Violence, Destruction Mar Seattle Protests Over the Death of George Floyd

A Seattle Police Department officer rides through the city as protests erupted in late May.

A Bremerton man has been arrested and charged with arson and three firearms-related felonies for allegedly helping set fire to one Seattle police car and then stealing an assault-style patrol rifle out of another.

Tyre Wayne Means Jr. was charged in a criminal complaint filed in U.S. District Court in Seattle on Thursday, the latest in a string of federal prosecutions stemming from civil unrest that swept Seattle and the country following the killing of George Floyd by police in Minneapolis.

Means was arrested Wednesday during a trip to visit his state Department of Corrections probation officer in Bremerton, according to the U.S. Attorney's Office and a post on the Seattle Police Department's (SPD) website. According to SPD, he was identified Aug. 12 as a suspect in the arson and theft, which occurred outside the flagship Nordstrom store in Seattle during tumultuous downtown protests on May 30.

Means appeared before U.S. District Court Magistrate Judge Brian Tsuchida Thursday, who ordered him held in custody pending a hearing on Friday. Assistant U.S. Attorney Todd Greenberg said the government will oppose Means' release.

He is charged with a single count of arson for allegedly lighting a paper towel and throwing it into the vehicle, starting a fire that others fed with lighter fluid and other fuel. That vehicle and four other police vehicles were destroyed by fire that day, according to criminal charges filed in U.S. District Court.

The charges allege that Means then went to another, nearby damaged police car and removed a black canvas bag that contained an assault-style patrol rifle belonging to a Seattle police officer. The complaint said there were three rifles in the vehicle and that the other two were locked up. There was no room to lock up the third, the charges say.

According to the charges, another individual attempted to retrieve the bag from Means and the two got into a scuffle. Means was forced to drop the rifle case to defend himself and a third individual came by, picked up the case and left the area. The gun was returned to the Seattle Police Department's West Precinct later that day, the charges state.

The charges describe those two individuals as "good Samaritans" and said they remain unidentified.

Means is charged with three crimes for that alleged theft: possession of a stolen firearm and two counts of unlawful possession of a firearm. Means was prohibited from legally owning a gun in connection with a 2015 traffic accident and police obstruction-related felony conviction in Georgia and the other referencing a 2018 felony domestic-violence conviction out of Kitsap County Superior Court.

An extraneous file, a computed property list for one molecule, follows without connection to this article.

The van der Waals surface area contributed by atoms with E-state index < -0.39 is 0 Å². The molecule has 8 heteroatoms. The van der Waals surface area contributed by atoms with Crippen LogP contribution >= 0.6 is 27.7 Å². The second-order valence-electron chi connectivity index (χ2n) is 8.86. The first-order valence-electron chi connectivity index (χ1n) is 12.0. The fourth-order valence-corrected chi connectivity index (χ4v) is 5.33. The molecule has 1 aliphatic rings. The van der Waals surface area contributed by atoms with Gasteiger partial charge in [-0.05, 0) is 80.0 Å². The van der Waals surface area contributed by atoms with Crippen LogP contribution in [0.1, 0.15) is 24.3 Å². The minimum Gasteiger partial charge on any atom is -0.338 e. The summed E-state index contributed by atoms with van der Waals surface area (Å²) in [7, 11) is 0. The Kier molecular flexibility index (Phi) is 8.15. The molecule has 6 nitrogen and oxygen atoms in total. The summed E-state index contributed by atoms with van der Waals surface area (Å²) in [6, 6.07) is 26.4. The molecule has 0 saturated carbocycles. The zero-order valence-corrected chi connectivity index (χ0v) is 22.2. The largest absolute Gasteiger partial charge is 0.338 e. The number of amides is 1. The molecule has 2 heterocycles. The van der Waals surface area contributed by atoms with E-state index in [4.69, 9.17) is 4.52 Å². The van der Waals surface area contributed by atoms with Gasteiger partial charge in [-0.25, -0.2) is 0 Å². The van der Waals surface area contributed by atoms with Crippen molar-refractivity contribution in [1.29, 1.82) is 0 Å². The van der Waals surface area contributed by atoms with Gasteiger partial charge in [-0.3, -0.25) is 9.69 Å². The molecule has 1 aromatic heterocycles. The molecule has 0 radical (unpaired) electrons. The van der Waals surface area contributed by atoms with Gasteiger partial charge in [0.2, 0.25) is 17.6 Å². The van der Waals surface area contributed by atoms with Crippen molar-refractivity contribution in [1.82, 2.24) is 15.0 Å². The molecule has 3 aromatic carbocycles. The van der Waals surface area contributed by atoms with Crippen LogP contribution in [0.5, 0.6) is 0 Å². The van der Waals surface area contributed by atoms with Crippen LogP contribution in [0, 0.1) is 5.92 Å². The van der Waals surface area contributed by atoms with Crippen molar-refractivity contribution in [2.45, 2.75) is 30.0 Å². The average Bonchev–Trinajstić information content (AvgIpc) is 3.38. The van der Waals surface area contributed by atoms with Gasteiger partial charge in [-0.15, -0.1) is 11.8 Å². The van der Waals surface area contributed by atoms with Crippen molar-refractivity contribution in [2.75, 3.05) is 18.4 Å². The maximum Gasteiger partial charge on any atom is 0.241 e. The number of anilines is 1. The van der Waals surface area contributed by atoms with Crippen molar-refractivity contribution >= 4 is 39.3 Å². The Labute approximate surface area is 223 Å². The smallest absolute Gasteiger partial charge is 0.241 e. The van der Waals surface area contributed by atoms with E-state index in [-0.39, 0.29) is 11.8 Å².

However, the arson charge carries the most severe penalty: a mandatory minimum five years in prison with a maximum sentence of 20 years. Each of the firearms charges carries a maximum prison penalty of up to 10 years, according to the U.S. Attorney's Office.

Means is the second individual charged by the Department of Justice in connection with firearms stolen from police during the demonstrations, which involved thousands of mostly peaceful protesters. Last month, federal agents arrested and charged Jacob Little for allegedly stealing another police rifle fitted with a silencer and red-dot sighting system from another patrol vehicle that same day.

On Thursday, King County prosecutors charged Little with an additional crime: He faces charges of second-degree assault for purportedly shooting a handgun into a crowd of car enthusiasts gathered in a parking lot at the Renton Uwajimaya in the early morning hours of May 30, before the protests began. The complaint alleges Little fired a handgun at another individual but missed. The bullet struck a 15-year-old in the shoulder, the charges alleged.

U.S. Attorney Brian Moran said the arrest of Means and the other prosecutions undertaken by his office stemming from incidents of violence and crimes at the fringe of the otherwise peaceful protests "should be a wake-up call for those who think they can commit crimes hidden by a crowd."

The charges, which contain a number of surveillance and still photographs, allege Means was wearing a bright red tracksuit during the incident and has distinctive tattoos, jewelry and other markings that helped police identify him from publicly available video and photos from that day.

Police originally had sought photos and video from Seattle journalists, resulting in an outcry from reporters and editors and a ruling out of a Superior Court judge that many believed threatened journalistic independence and safety. The police later dropped those efforts.

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